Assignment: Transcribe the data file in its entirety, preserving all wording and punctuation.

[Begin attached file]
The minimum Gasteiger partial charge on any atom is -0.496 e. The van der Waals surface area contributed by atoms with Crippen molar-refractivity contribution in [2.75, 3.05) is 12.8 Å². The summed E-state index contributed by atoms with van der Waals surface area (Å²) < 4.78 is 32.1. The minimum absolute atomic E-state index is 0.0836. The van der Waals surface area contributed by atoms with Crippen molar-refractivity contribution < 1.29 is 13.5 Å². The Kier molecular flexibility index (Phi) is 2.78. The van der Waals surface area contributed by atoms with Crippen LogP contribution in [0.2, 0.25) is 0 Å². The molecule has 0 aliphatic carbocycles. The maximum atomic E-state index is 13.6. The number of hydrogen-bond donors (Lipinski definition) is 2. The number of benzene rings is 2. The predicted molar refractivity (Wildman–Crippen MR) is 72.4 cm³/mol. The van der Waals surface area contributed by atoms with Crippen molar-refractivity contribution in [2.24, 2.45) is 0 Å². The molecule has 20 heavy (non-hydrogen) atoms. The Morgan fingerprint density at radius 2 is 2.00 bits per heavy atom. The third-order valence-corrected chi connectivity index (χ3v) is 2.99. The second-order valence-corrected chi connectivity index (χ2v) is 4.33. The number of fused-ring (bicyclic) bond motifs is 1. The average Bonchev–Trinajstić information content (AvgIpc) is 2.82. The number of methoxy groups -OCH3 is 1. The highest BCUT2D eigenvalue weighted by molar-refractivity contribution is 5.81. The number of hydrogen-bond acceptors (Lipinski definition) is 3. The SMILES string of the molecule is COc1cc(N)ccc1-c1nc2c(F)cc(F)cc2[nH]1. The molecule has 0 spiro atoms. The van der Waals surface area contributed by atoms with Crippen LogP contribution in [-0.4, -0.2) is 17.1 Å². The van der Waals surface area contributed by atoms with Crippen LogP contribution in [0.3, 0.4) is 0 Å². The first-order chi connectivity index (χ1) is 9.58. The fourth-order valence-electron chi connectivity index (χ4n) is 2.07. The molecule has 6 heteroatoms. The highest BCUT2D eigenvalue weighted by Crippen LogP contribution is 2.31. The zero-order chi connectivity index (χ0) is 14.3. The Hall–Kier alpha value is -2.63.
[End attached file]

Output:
The minimum Gasteiger partial charge on any atom is -0.496 e. The van der Waals surface area contributed by atoms with Crippen molar-refractivity contribution in [2.75, 3.05) is 12.8 Å². The summed E-state index contributed by atoms with van der Waals surface area (Å²) < 4.78 is 32.1. The minimum absolute atomic E-state index is 0.0836. The van der Waals surface area contributed by atoms with Crippen molar-refractivity contribution < 1.29 is 13.5 Å². The Kier molecular flexibility index (Phi) is 2.78. The van der Waals surface area contributed by atoms with Crippen LogP contribution in [0.2, 0.25) is 0 Å². The molecule has 0 aliphatic carbocycles. The maximum atomic E-state index is 13.6. The number of hydrogen-bond donors (Lipinski definition) is 2. The number of benzene rings is 2. The predicted molar refractivity (Wildman–Crippen MR) is 72.4 cm³/mol. The van der Waals surface area contributed by atoms with Crippen molar-refractivity contribution in [2.24, 2.45) is 0 Å². The molecule has 20 heavy (non-hydrogen) atoms. The Morgan fingerprint density at radius 2 is 2.00 bits per heavy atom. The third-order valence-corrected chi connectivity index (χ3v) is 2.99. The second-order valence-corrected chi connectivity index (χ2v) is 4.33. The number of fused-ring (bicyclic) bond motifs is 1. The average Bonchev–Trinajstić information content (AvgIpc) is 2.82. The number of methoxy groups -OCH3 is 1. The highest BCUT2D eigenvalue weighted by molar-refractivity contribution is 5.81. The number of hydrogen-bond acceptors (Lipinski definition) is 3. The SMILES string of the molecule is COc1cc(N)ccc1-c1nc2c(F)cc(F)cc2[nH]1. The molecule has 0 spiro atoms. The van der Waals surface area contributed by atoms with Crippen LogP contribution in [-0.4, -0.2) is 17.1 Å². The van der Waals surface area contributed by atoms with Crippen LogP contribution in [0.3, 0.4) is 0 Å². The first-order chi connectivity index (χ1) is 9.58. The fourth-order valence-electron chi connectivity index (χ4n) is 2.07. The molecule has 6 heteroatoms. The highest BCUT2D eigenvalue weighted by Crippen LogP contribution is 2.31. The zero-order chi connectivity index (χ0) is 14.3. The Hall–Kier alpha value is -2.63.